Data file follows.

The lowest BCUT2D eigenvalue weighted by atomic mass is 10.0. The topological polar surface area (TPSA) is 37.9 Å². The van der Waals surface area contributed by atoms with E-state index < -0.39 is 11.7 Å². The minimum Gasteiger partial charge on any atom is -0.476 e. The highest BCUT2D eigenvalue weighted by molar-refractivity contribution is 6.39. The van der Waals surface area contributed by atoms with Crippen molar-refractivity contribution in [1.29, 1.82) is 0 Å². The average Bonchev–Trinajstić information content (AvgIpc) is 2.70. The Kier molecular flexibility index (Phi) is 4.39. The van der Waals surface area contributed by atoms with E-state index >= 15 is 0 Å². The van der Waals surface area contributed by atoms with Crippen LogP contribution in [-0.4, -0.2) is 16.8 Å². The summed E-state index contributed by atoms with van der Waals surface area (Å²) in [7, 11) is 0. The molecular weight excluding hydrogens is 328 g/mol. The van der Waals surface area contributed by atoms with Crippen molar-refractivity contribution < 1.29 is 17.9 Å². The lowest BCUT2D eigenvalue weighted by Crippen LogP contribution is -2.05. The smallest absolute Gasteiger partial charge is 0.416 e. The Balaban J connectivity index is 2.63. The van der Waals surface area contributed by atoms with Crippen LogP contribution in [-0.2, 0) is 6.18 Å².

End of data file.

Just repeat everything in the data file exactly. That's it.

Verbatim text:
The lowest BCUT2D eigenvalue weighted by atomic mass is 10.0. The topological polar surface area (TPSA) is 37.9 Å². The van der Waals surface area contributed by atoms with E-state index < -0.39 is 11.7 Å². The minimum Gasteiger partial charge on any atom is -0.476 e. The highest BCUT2D eigenvalue weighted by molar-refractivity contribution is 6.39. The van der Waals surface area contributed by atoms with Crippen molar-refractivity contribution in [1.29, 1.82) is 0 Å². The average Bonchev–Trinajstić information content (AvgIpc) is 2.70. The Kier molecular flexibility index (Phi) is 4.39. The van der Waals surface area contributed by atoms with E-state index >= 15 is 0 Å². The van der Waals surface area contributed by atoms with Crippen LogP contribution in [-0.4, -0.2) is 16.8 Å². The summed E-state index contributed by atoms with van der Waals surface area (Å²) in [7, 11) is 0. The molecular weight excluding hydrogens is 328 g/mol. The van der Waals surface area contributed by atoms with Crippen molar-refractivity contribution < 1.29 is 17.9 Å². The lowest BCUT2D eigenvalue weighted by Crippen LogP contribution is -2.05. The smallest absolute Gasteiger partial charge is 0.416 e. The Balaban J connectivity index is 2.63. The van der Waals surface area contributed by atoms with Crippen LogP contribution in [-0.2, 0) is 6.18 Å².